Falling Through the Cracks of Care: Southeast Asian Migrant Workers Navigating Through Healthcare in Taiwan

Written by Shao-Yun Chang (張韶韻) and Hang-Tang Chen (陳翰堂). Since their labour was first viewed as a supplement to the domestic labour market, Southeast Asian migrants have become indispensable to the manufacturing, agricultural, fishing, and care industries over the last three decades. While the initial foreign population was primarily Thai and Filipino workers, Vietnamese and Indonesian workers are now taking over factory jobs, farm work, and caring for seniors and the disabled. 

Taiwan’s Asylum Policy: A Lack of Political Will to Implement the Law?

Written by Kristina Kironska. Taiwan is considered one of the most progressive countries in Asia but has no asylum law. Although debates on the issue occasionally occurred for more than ten years, there has been no progress on the draft asylum law since its second reading in 2016. One significant point of contention is to what extent an asylum law should address not only people from “uncontroversial” foreign countries, such as the Rohingya in Bangladesh, but also people from China, Hong Kong, and Macau. As with any issue that touches on cross-strait relations, the situation is complicated: on the one hand, the government celebrates Taiwan’s status as a beacon of human rights; on the other, extending asylum to PRC citizens risks stoking tensions with Beijing. 

Matsu Language: A Language Too Unique To Forget

Written by Kai-Yang Huang. In 2019, President Tsai Ing-wen signed the National Language Development Act and announced its implementation. For a long time, pragmatism has had a significant impact on Taiwan. People believe that by promoting the use of English to become a “bilingual country,” Taiwan will be able to keep up with the rest of the world. Little do they know that what distinguishes Taiwan in the international community is the very distinctiveness of Taiwanese cultures. As a result, the primary principle of promoting natural language as a national language is to re-inherit a local worldview that has been around for a long time. This will strengthen the worldwide competitiveness of Taiwanese college students. 

Matsu Migrants in Bade, Taoyuan City

Written by Cheng-Chung Wang. In Taiwan, we rarely see Matsu in the textbooks, maps, or other materials we’ve been exposed to since childhood, let alone how much we know about Matsu people. Some of us may be unaware that there are many descendants of Matsu migrants living around us. Their moving and settling experiences are very attractive stories that deserve to be told.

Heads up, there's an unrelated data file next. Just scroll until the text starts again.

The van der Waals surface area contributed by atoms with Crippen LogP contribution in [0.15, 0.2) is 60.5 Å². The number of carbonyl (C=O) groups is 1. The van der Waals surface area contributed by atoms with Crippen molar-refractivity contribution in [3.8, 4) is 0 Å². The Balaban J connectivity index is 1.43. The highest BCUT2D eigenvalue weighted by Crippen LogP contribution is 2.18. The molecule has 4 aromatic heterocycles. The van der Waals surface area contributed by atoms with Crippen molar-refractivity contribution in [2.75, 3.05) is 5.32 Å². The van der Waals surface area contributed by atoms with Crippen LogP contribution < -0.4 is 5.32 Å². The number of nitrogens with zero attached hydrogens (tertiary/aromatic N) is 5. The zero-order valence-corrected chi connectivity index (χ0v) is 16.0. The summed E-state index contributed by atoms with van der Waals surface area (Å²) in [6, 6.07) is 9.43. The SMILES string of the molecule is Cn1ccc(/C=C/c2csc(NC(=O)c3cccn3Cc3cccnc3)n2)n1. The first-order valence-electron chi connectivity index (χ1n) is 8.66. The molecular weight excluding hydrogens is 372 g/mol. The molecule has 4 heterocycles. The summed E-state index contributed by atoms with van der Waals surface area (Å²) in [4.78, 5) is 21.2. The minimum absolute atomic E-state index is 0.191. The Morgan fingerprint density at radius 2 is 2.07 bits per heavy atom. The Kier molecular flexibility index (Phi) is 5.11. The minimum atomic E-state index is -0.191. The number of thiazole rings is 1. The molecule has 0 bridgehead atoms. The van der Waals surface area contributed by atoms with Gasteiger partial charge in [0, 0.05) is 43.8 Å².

Two Hong Konger Projects on Taiwanese Soil: A Personal Encounter

Written by Judy Lee. I very well understand why he considers Taiwan a promising base for the initiative—a general acceptance of Hong Kong and Hong Kongers as an individual entity in its own right, favourable geographical location for necessary shipments and visits, highly-educated Traditional Chinese users ready to provide assistance…; but most importantly, just as in my own case, it is the generosity and amicability that Taiwan people offer that encourages continuous work and cooperation towards a more comprehensive narrative for the Greater China area.

Care work in Singapore and Taiwan: Beyond ‘Migrant Maids’ and Female Employers

Written by Lynn Ng Yu Ling. From the domestic caregivers in both locations, I gather that although there are important differences in the hiring criteria for employers, the root problem of employers having the upper hand in an asymmetrical working relationship remains unresolved. On the whole, it is harder for Taiwanese families to hire a ‘migrant maid’ (wai yong) than in Singapore, and several differences in the hiring process seem to indicate that Taiwan treats home care more seriously.